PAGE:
Ekaggata, Ekaggatā, Eka-aggata: 5 definitions


Ekaggata means something in Buddhism, Pali. If you want to know the exact meaning, history, etymology or English translation of this term then check out the descriptions on this page. Add your comment or reference to a book if you want to contribute to this summary article.

In Buddhism

Theravada (major branch of Buddhism)

Source: Dhamma Dana: Pali English Glossary

F (Focussing of the mind on a single point).

Source: Journey to Nibbana: Patthana Dhama

One of the Sabbacittasadharana cetasikas. Ekaggata is one pointedness. It fixes citta to the object when it arises together with a citta. It stabilizes citta and other co arising cetasikas at a specific object that is taken by the citta. It is concentration. Ekaggata always arises with each arising citta and help all to be fixed at a point that is the object that is taken by the citta.

Source: Dhamma Study: Cetasikas

concentration or one pointedness; Ekaggata which has as function to focus on an object is translated as one pointedness or concentration.

Ekaggata is One of the Seven Universals.

context information

Theravāda is a major branch of Buddhism having the the Pali canon (tipitaka) as their canonical literature, which includes the vinaya-pitaka (monastic rules), the sutta-pitaka (Buddhist sermons) and the abhidhamma-pitaka (philosophy and psychology).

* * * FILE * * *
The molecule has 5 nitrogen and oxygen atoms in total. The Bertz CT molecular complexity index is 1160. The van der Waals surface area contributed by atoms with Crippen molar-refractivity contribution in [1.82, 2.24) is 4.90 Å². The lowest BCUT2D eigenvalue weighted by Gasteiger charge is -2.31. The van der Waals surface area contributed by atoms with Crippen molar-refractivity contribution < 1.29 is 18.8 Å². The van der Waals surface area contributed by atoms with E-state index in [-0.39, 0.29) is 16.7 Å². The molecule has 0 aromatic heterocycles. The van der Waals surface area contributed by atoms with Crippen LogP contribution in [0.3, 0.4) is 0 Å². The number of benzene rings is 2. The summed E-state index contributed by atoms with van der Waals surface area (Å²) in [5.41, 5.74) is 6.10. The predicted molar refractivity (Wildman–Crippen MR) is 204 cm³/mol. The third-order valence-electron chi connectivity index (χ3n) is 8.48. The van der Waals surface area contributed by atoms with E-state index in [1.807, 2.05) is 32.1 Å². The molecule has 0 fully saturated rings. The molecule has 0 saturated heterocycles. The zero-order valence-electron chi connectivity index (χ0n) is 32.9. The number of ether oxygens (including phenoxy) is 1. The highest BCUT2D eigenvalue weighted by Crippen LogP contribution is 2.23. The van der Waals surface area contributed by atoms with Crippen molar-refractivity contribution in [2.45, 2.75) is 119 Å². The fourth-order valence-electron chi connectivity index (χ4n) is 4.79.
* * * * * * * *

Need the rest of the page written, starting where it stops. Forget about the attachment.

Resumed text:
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Languages of India and abroad

Pali-English dictionary

[«previous next»] — Ekaggata in Pali glossary
Source: BuddhaSasana: Concise Pali-English Dictionary

ekaggatā : (f.) tranquillity of mind; onepointedness.

Source: Sutta: The Pali Text Society's Pali-English Dictionary

Ekaggatā refers to: concentration; capacity to individualise; contemplation, tranquillity of mind (see on term Cpd. 16, 1785, 237, 240) S.V, 21, 197, 269 (cittassa); A.I, 36; IV, 40; Dhs.11 (cittassa); Vism.84.

Note: ekaggatā is a Pali compound consisting of the words eka and aggatā.

Pali book cover
context information

Pali is the language of the Tipiṭaka, which is the sacred canon of Theravāda Buddhism and contains much of the Buddha’s speech. Closeley related to Sanskrit, both languages are used interchangeably between religions.

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